Patterned curtains like this which have a regular repeating design make such a difference to the decorative effect and overall appearance of a room. So much so that it seems hardly worth my saying that using a plain colour for the curtains would make the room look very box-like and not at all inviting.

If you wish, you can also see larger versions of this and, of course, my other designs and patterns for interiors and my interior 3D work on my Flickr page, a link to which is here.

New Room Furnished

New 3D archviz room made with C4DYou have seen the new room I created after it was finished, now you can see the same room with furniture and some decoration to the wall.

The wallpaper is one of the first wall coverings that I developed for this room and is designed to give it a light, airy and modern look so that I can decide if I am happy with the overall aspect of the room. Fortunately I am.

The room is designed as a traditional, large dining room so that there is a considerable expanse of wall for the wallpaper to cover. I have learned from experience that making rooms the size perhaps of the rooms in my own house makes them look small and rather cramped once they are converted to 3D. For this reason I have made the room quite large, probably larger than I would want in a dining room. It does however produce that long wall to give an opportunity to see the wallpaper both in the light from the main window and in the shadow afforded by the room next door.

I have been creating 3D interior visualisations and designing textures for some years now and I wanted to try and produce something that would make my textures look the way that I always intended them to. This room does that.

It was made with my new Cinema 4D release 19 but it does not use the PBR materials, but instead uses the old-fashioned way of creating them but using the physical renderer. These 3D rooms are not intended to show how good I am at 3D architectural visualisation (I’m not) but are simply a vehicle to show how my patterns will look in real-life.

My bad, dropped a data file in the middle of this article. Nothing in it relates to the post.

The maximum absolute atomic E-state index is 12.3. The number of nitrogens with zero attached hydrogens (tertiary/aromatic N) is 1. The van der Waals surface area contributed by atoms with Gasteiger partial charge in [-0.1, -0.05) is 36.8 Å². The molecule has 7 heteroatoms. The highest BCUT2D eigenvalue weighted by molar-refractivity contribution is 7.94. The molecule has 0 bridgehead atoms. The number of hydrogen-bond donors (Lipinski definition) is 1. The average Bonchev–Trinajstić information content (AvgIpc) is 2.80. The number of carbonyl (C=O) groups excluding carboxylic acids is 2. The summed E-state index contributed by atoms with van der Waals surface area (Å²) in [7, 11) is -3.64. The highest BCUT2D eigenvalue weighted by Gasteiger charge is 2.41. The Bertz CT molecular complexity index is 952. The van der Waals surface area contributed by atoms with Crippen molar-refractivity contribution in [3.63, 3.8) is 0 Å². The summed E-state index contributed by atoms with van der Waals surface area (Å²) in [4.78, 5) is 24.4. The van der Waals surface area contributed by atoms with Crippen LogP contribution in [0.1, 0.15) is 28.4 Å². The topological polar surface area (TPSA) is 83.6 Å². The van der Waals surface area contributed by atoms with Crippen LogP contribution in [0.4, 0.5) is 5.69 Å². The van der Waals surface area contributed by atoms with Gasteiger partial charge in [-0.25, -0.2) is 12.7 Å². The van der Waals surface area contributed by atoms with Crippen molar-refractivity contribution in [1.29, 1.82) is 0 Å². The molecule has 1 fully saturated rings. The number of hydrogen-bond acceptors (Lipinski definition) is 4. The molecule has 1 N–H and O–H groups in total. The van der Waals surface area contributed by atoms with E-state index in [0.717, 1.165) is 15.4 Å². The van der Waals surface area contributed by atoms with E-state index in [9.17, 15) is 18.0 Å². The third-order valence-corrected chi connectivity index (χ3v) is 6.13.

I have learned that there is a big difference between producing a surface pattern and then applying that image to a wall, a dress or a cushion. Whilst the pattern may look nice and satisfying as a square, two-dimensional image it can look very different once it is applied to an object. This is why, many years ago, I turned such skills as I have with 3D into producing images that show my textures wrapped around objects. (You can see my development as a 3D artist from my Flickr page below.)

If you wish, you can also see larger versions of this room with a different pattern and, of course, my other designs and patterns for interiors and my interior 3D work on my ever-growing Flickr page, a link to which is here.

Kitchen Curtain Fabric

Mid-century Inspired PatternThis is a modern, mid-century style kitchen room that looks out onto a normal British suburban garden and has old fashioned curtains at the window.

The paintwork follows the conventional modern wisdom and is white and you would, perhaps, expect the curtain colour to be a plain one. Here however, I have used a red based pattern for the material to show just how good it looks to have a decorated design as a fabric pattern.

The design is based firmly in the mid-century decades and uses Post Office red and mustard as the background colours with oxlip, chocolate and a more modern red for the motif. The effect, I believe, is to give the room a much more homely and pleasing look that makes it look more like a house kitchen than a kitchen in a restaurant facility.

If you wish, you can also see larger versions of this and, of course, my other designs and patterns for interiors on my Flickr page, a link to which is here.

Green Fabric Design

Green Fabric DesignGreen Fabric DesignModern day furniture fabric seems to suffer from the same problem that I think plagues walls and curtains in that so much of the, for example, sofa coverings are single coloured. Whilst this architecturally looks nice, it does tend to make the furniture boring and, after a while, appear nondescript and ready for a change.

So, to counteract this, I began by deciding not to make too much change and so I chose a nice, solid green and added mid-century inspired motifs intended to complement the colour and lift it to make it more decorative. I also tried to make the pattern interesting so that the fabric could stand perhaps the test of time. The result is shown here on a typical living room sofa.

Few colours are used but they are from the mid-century palette in use at the time and are mid Brunswick green for the background and then simply chartreuse, Post Office red and brass to complete the motif.

If you would like to see larger versions of these designs and my other work then you can do so on my Flickr page, a link to which is here.